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Plan for Removing Chemical Weapons From Syria Gains Traction

There are an estimated 20,000 Roma in France, a population that has remained stable over several years despite repeated attempts by both Socialist and conservative governments to persuade them sometimes forcibly to return home. Many French blame the Roma for a rise in petty crime and an influx of street beggars, especially in tourist areas of Paris, where crime rings involving children have been broken up, and where subway announcements warn every few minutes against pickpockets. In Sweden, police this week acknowledged compiling a secret, illegal registry of more than 4,000 Roma, including children, coming under criticism from politicians who said it was unconstitutional to register people by ethnicity. French Interior Minister Manuel Valls provoked anger Tuesday for saying the Roma migrants had a duty to return to their homeland and despite a wave of criticism, refused to back down Wednesday. Valls said the Roma had failed to integrate and that France had no responsibility to them. We dont have the obligation to welcome these populations, we need to say it clearly and calmly. It is not about stigmatizing a population, but facing the truth, he said. John Dalhuisen, Amnestys Europe and Central Asia program director, offered a different interpretation. The Roma have a duty to live in misery. Thats how the comments of the interior minister should be translated, Dalhuisen said. The EU justice chief, Viviane Reding, shot back Wednesday at the French government, accusing it of holding Romania and Bulgaria hostage to domestic French politics. Immigration is a sensitive issue amid campaigning for upcoming municipal elections across France.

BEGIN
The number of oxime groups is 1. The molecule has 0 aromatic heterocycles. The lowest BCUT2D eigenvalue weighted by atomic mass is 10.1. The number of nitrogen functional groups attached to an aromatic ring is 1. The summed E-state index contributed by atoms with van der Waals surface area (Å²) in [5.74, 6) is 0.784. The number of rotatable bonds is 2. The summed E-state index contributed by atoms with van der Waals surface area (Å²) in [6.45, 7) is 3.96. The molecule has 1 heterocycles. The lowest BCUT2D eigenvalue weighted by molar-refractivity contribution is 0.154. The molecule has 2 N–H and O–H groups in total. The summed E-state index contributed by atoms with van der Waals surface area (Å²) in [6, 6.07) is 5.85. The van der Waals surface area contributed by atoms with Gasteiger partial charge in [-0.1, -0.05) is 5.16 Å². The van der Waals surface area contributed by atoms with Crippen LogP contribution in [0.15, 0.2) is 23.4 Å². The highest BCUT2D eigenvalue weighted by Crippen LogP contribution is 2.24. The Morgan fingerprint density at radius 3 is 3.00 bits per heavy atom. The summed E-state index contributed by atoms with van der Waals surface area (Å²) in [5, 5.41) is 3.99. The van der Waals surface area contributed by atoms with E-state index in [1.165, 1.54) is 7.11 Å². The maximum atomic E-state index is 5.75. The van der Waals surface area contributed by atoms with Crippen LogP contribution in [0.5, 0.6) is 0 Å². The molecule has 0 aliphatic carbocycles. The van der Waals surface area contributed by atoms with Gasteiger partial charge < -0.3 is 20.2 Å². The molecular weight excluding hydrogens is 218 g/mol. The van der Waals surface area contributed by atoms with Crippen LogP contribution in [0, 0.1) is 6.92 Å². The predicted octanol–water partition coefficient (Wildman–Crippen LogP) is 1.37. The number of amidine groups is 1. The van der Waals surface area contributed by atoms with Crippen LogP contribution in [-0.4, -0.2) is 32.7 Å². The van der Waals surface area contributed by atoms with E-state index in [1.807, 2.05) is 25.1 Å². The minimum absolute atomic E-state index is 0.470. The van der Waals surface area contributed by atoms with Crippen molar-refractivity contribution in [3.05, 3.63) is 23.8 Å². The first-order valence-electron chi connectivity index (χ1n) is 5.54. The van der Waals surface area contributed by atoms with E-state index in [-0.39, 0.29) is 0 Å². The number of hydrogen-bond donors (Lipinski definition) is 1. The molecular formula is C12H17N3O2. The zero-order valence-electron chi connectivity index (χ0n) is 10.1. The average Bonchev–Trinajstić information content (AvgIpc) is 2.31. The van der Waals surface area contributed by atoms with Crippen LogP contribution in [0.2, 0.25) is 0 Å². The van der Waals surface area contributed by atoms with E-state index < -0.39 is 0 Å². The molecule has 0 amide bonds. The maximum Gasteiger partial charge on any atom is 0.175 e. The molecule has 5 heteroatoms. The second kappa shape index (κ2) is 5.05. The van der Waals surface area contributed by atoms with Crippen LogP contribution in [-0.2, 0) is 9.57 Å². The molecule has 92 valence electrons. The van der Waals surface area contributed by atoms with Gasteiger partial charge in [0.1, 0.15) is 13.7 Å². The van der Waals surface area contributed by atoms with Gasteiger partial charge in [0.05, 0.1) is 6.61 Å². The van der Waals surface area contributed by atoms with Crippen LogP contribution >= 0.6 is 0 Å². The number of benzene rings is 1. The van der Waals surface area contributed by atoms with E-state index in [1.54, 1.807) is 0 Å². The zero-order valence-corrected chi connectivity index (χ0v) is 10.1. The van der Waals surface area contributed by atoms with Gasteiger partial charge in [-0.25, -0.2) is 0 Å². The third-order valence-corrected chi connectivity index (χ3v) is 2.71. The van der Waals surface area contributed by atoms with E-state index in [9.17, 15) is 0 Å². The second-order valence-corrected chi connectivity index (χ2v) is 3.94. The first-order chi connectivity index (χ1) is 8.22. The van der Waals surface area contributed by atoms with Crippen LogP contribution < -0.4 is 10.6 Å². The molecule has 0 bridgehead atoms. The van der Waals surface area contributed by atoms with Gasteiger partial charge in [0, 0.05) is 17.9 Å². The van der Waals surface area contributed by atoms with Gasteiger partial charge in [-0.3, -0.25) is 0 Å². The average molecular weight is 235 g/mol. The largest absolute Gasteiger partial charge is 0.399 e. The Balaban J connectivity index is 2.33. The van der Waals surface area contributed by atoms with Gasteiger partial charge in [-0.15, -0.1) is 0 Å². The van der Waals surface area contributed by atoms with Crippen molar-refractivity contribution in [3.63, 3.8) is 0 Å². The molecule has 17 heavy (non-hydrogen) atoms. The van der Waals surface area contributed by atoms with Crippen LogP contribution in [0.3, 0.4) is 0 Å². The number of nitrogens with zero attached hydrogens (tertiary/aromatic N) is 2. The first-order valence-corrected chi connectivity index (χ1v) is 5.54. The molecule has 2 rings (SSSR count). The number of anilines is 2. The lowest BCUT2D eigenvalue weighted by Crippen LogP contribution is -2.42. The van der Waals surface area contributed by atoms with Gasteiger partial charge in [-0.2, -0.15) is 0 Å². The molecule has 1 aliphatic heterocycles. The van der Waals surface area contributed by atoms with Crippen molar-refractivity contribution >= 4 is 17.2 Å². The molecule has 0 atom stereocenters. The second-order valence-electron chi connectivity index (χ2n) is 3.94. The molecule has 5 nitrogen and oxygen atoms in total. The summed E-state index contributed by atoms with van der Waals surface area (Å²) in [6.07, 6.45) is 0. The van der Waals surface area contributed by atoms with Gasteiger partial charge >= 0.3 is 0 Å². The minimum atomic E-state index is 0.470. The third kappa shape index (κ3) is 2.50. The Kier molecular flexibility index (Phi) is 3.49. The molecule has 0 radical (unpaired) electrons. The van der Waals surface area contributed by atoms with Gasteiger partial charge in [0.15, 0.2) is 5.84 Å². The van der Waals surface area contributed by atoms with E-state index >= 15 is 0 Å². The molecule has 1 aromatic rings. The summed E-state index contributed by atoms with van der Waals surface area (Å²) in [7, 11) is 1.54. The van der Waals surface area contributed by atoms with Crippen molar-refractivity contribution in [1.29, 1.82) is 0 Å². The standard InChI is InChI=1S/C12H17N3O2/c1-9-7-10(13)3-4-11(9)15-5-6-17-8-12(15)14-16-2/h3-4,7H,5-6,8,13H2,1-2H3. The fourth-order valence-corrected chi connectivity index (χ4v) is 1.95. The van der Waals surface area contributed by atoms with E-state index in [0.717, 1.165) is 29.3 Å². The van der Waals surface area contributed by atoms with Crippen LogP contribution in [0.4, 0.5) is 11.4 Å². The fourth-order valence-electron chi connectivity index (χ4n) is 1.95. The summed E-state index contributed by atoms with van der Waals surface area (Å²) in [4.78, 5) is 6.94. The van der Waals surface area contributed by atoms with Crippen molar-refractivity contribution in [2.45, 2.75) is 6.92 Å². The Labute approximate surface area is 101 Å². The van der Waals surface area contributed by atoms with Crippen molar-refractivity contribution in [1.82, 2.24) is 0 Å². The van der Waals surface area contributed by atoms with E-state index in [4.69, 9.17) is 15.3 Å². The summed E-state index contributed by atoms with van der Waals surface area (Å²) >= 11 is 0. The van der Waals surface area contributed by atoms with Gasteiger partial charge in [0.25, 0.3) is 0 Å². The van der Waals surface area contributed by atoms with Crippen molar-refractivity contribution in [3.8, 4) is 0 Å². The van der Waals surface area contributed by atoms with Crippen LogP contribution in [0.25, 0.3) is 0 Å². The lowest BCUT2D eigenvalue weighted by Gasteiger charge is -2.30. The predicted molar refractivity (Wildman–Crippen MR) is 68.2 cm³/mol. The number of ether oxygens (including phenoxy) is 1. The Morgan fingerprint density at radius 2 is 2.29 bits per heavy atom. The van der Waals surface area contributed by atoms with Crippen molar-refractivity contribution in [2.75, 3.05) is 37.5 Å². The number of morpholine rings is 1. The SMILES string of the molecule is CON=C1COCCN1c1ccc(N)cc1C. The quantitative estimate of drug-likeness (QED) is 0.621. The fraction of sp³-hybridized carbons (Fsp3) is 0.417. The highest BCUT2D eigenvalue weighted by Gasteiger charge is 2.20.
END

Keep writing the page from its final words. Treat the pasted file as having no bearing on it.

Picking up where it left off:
France Moves to Impose Sanctions Against Google Over Privacy Policy